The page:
After talking with a few besties, I decided to jump on the “Morning Basket” train. What’s a morning basket, you ask? It’s simply a basket that you have ready each day (or week – because, well… I’m not a Pinterest mom) with things you will do TOGETHER. Throw away the morning word because you can do it in the afternoon or evening – or on the weekend.   What you put in your basket depends on the ages of children you have, but basically, you want a read aloud book, a little lesson, something fun (like a game), and maybe some copy work.


We started using our morning basket this week, and I realized just how amazing it is and that YOU NEED ONE NOW. It helps get everyone on the same page and moves you through your school routine calmly. I pick a game, a book, a bible verse/motivational quote for discussion and copy work (on the top of the page, I have them write a word to describe how they are feeling that day), one of our Mrs. Wordsmith vocabulary words, and a calendar activity. (Because my homeschooled kids aren’t exactly on top of their days and months – haha)

If I have anything that can be taught to the whole gaggle, I do it at this point. (Think: History story can be read together and then the 6th grader can break off to answer her questions, review 1st grade spelling lesson because everyone needs to remember how to spell those basic words, etc).

I then put on a song and have them transition to wherever they want or need to be for their individual work. Thanks to HomeschoolPlanet.com I have my entire school year planned out, down to the page numbers for each day. I can easily bump things, delete things, add things, and merge things with one click, and at the end of the year, I’ll have a transcript for my 4th and 6th graders! (I only put in basics for my 1/2nd grader because he’s working between grades and somedays completes 4 days worth and others nada.)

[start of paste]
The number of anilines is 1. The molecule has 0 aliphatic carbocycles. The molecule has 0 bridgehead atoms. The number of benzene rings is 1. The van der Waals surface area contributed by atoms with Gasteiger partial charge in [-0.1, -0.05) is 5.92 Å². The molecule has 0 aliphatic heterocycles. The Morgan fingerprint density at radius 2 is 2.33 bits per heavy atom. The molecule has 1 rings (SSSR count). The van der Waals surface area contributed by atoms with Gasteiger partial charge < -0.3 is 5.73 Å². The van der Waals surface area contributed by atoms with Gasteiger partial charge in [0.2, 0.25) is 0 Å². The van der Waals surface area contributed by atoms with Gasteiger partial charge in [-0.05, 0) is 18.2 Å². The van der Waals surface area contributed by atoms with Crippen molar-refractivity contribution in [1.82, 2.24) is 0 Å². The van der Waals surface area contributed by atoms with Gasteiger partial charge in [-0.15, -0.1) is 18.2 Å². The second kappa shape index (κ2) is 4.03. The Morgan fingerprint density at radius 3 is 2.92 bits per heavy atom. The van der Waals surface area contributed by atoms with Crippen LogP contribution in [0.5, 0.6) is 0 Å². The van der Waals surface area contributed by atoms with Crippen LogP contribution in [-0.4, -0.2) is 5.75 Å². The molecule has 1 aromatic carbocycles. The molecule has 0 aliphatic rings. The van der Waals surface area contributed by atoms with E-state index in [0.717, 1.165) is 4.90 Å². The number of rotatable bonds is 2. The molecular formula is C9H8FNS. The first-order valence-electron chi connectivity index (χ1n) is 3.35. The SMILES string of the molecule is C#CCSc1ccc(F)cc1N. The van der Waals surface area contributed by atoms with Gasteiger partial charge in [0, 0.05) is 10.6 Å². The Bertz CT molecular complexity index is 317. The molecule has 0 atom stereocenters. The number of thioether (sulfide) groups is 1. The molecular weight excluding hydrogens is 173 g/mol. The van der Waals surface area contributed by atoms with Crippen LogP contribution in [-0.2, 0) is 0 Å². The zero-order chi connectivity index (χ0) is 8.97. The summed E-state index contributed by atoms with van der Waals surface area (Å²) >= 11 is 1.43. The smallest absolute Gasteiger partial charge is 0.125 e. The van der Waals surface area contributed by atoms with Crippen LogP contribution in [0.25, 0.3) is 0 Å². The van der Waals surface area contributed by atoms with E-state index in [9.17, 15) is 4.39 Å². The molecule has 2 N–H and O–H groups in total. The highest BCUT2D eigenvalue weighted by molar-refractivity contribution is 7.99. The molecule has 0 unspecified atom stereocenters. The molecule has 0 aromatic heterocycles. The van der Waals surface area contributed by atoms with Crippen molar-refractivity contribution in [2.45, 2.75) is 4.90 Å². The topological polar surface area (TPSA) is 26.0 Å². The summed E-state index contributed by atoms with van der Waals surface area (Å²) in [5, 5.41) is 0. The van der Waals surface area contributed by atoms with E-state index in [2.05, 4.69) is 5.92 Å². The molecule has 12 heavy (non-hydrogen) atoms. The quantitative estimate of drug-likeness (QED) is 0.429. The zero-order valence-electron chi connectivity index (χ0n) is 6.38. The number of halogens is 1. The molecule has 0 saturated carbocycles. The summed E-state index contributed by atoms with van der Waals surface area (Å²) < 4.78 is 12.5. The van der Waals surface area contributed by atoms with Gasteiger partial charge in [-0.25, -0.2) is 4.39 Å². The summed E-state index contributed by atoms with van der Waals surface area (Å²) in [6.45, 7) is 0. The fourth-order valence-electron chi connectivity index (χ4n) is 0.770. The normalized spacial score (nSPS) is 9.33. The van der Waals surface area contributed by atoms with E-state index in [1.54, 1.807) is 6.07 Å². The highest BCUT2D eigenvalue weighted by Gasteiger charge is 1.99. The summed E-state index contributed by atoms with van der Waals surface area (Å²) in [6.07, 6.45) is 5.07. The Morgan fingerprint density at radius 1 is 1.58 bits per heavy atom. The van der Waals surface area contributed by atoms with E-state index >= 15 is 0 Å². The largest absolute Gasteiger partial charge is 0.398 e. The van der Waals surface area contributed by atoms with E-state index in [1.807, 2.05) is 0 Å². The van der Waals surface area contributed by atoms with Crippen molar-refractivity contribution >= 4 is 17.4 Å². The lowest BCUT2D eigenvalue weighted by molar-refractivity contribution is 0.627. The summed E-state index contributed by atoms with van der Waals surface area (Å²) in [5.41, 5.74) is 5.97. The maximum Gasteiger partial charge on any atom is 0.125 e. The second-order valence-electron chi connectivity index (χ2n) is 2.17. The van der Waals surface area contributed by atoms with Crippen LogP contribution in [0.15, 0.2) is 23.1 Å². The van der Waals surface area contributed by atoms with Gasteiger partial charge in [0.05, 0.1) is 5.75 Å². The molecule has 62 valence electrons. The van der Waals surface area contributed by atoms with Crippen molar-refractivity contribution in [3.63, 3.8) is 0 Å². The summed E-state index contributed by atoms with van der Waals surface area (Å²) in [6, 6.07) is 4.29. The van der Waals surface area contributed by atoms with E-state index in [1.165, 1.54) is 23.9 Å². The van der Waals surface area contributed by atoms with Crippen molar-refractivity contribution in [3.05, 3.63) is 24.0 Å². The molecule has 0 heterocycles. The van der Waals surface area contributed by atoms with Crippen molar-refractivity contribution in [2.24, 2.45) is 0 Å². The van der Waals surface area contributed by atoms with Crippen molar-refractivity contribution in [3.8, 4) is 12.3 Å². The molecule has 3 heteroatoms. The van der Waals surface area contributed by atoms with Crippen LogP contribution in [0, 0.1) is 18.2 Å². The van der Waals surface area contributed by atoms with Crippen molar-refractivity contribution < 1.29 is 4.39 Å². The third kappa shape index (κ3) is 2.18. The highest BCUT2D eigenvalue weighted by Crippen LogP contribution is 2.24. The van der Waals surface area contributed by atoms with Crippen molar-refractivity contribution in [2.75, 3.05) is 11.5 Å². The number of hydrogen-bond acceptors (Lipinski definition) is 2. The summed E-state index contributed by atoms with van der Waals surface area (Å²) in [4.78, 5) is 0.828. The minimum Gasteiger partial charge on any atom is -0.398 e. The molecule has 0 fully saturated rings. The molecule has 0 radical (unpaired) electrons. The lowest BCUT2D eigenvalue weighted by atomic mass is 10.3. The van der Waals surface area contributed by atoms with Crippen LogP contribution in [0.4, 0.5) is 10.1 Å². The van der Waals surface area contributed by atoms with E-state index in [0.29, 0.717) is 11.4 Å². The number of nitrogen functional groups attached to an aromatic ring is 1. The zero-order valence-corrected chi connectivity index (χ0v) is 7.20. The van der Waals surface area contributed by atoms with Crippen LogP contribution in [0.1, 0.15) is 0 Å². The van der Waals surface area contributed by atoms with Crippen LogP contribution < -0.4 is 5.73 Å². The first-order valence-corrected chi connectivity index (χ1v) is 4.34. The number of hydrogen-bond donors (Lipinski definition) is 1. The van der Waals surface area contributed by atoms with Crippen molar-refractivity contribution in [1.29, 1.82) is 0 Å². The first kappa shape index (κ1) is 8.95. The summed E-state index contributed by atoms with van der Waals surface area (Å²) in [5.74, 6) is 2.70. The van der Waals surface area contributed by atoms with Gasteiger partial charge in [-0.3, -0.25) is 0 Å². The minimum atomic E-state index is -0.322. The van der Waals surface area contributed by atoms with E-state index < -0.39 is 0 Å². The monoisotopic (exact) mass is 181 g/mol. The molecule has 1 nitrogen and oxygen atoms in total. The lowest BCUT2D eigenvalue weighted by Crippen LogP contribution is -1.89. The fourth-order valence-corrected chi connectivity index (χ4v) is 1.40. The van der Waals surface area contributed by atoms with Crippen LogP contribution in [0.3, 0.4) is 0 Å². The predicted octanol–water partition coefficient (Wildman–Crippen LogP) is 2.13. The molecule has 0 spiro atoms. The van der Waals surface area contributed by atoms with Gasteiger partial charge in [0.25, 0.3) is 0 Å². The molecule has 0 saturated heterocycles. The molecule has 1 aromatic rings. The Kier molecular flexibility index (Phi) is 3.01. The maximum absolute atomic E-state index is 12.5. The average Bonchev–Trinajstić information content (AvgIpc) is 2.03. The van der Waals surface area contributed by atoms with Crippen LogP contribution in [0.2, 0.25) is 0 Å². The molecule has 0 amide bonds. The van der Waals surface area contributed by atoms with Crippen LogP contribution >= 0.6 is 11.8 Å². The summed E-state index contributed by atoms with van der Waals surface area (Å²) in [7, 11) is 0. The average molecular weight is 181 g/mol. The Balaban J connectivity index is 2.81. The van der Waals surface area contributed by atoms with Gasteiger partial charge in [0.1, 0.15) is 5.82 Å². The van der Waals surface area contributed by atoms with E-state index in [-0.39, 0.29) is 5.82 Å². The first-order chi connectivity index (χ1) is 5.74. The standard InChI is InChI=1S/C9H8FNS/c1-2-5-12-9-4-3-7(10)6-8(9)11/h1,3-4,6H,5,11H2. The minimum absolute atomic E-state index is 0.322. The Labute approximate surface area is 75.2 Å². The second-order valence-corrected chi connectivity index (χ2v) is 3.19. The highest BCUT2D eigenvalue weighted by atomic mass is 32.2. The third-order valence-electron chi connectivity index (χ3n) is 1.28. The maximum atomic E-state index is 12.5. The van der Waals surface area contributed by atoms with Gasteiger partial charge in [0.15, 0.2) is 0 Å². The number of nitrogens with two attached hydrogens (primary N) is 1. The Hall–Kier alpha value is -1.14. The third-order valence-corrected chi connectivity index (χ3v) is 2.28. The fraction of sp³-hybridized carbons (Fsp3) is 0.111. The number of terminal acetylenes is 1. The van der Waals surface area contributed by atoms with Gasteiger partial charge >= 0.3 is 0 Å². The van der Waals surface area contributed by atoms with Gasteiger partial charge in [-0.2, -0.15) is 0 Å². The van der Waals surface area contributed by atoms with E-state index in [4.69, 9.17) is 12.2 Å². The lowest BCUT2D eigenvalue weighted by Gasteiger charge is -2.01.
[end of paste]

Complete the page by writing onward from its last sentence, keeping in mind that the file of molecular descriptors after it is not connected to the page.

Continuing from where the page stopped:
So what are we loving right now for that morning basket, you ask? Well, HAPPY SHOPPING!!!!!  (as always, affiliate links are included!)


I purchased a few fun activities and books that correlated with things we are studying this year (anatomy and astronomy) and a few great nonfiction reads, too. My oldest is choosing a historical figure each month to complete a biography on, so I included some easy read biography books, too. But, you can simply grab whatever books you know your kids will love! (I included a few new ones we just added). And if you are an Usborne Book lover (LIKE ME!!) then head over to my live link and grab something before it sells out!)


Don’t forget to get a few little things for your toddlers to play with quietly… You’ll see I added the flower building kit at the bottom. Mine love this inside or outside on the deck with the watering cans!

So you may want to homeschool: curriculum help.

My Tools 4 Wisdom 2020-2021 calendar arrived yesterday and reminded me that this holding cell we have all been trapped in doesn’t mean time stood still. Instead, it has sped up – the months now ticking by as we slow our lives drastically down. But, there is a huge stampede heading for everyone in just a few weeks: a new school year.

I have had my e-mail flooded with questions from families considering keeping their children at home and opting out of any in-person or virtual schooling offered by their school systems. The emails generally read as follows:

“Please help; I’m overwhelmed with where to begin. I don’t know how to teach! We aren’t structured enough to do this, but I just can’t send them back. I’m scared. How will I know they are learning? What if they hate it! What if I hate it? Do your kids fight a lot? What about curriculum – how do you even choose one? How do I transition to homeschooling?”

Instead of answering every email and message, I thought I’d share some advice here on the blog. 


I cannot tell you if homeschooling is the right fit for your family, but I can tell you that I understand why you are considering it. Know that you have the ability to re-enroll in the school system at any time, so why not just throw caution to the wind and join the homeschooling community! 

Is it hard?  Only if you make it hard.

Is there fighting?  Only if you and your children are on different pages.

Will you be overwhelmed? Yes. You are a parent. You are always overwhelmed.